Most drivers from the plains know little about hill driving etiquette and therefore end up using their car horns more than the car's mechanicals. Most people don't know what gear to use or how to avoid over cooking the brakes while driving downhill. No wonder a large percentage of hill road accidents involve drivers from plains with little hill driving experience. Here's a crash course on how to tackle the mountains.
As your sight of vision will be shorter while driving uphill and also the fall of the headlights would be limited, drive with utmost care because the traffic against you, is anyway moving faster coming down the hill.
Before overtaking, check traffic signs for bends, narrow bridges or any other information available. Also, watch the vehicle in front before overtaking for any signs of change in speed, an overtaking move or swerving. Remember he has a better view of the road ahead and might be taking remedial action before you can even see the obstruction ahead.
On any uphill climb, gravity slows you down. The steeper the road, the more you will have to use lower gears to climb hills or mountains. In coming down a long steep downhill, gravity causes the speed of your vehicle to increase you must select an appropriate safe speed, then use a low gear, and use proper and judicious braking techniques.
Brakes work thanks to the friction created between the pads and the discs. Naturally, friction causes heat and excessive heat can cause brake fade. It's therefore important to balance engine braking with mechanical braking techniques.
One should also plan ahead and obtain information about any long steep hills along your planned route of travel. If possible, talk to other drivers who are familiar with the area to find out what speeds are safe.
Escape ramps are specially built on most steep mountain roads to allow drivers to either make stops or allow overtaking as normally the roads are not very wide to permit drivers to make a stop wherever they desire.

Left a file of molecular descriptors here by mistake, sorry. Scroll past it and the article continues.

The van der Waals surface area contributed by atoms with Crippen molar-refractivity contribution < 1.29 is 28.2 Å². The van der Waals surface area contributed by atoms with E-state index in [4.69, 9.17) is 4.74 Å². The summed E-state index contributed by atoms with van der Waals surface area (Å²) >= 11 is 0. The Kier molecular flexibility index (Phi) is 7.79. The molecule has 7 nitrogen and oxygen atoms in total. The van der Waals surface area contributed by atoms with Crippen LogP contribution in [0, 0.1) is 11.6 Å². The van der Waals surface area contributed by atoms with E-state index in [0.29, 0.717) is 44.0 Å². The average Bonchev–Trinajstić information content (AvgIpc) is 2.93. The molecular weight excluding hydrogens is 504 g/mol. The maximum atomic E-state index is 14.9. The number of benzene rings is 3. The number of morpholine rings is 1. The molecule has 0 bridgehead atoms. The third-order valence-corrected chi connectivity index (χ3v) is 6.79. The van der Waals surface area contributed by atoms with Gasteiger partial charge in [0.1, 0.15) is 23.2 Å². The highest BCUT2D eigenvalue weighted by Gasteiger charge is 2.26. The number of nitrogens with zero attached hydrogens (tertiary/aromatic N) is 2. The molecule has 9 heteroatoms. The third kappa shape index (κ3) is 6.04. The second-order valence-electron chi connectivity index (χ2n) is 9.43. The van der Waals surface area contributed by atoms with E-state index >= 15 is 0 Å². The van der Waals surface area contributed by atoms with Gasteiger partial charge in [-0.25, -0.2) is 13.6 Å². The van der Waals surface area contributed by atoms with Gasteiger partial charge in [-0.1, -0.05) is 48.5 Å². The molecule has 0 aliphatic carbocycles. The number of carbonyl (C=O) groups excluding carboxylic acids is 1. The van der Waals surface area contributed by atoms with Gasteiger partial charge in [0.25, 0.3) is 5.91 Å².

Escape ramps normally have a long bed of loose soft material like gravel to slow a runaway vehicle. Keep your eyes peeled for escape ramp locations on your route and only stop on them to allow free flow of traffic and for your own safety. Signs often show drivers where ramps are located.
Slow down to a safe speed before you enter a curve as braking in a curve is dangerous as it can cause the vehicle to spin out of control thanks to weight shift. Don’t ever exceed the posted speed limit for the curves, your speed should be normally just under what is posted. Be in a gear that will allow slight acceleration through the curve as this will help maintain control. When entering a curve while going downhill, allow gravity to provide the slight acceleration.
Maintaining the right lane position around a bend will help avoid head-on collisions. Stay centered in the lane to keep a safe clearance on all sides of the vehicle.
Hugging the outside of a curve increases the chance of dropping a tyre off the paved portion of the road onto a soft shoulder and losing traction. Hugging the inside of a curve on the other hand, increases your changes of a head-on accident especially around right handers as you end up driving in the wrong lane and have little time to avoid an on coming vehicle or even rocks on the road.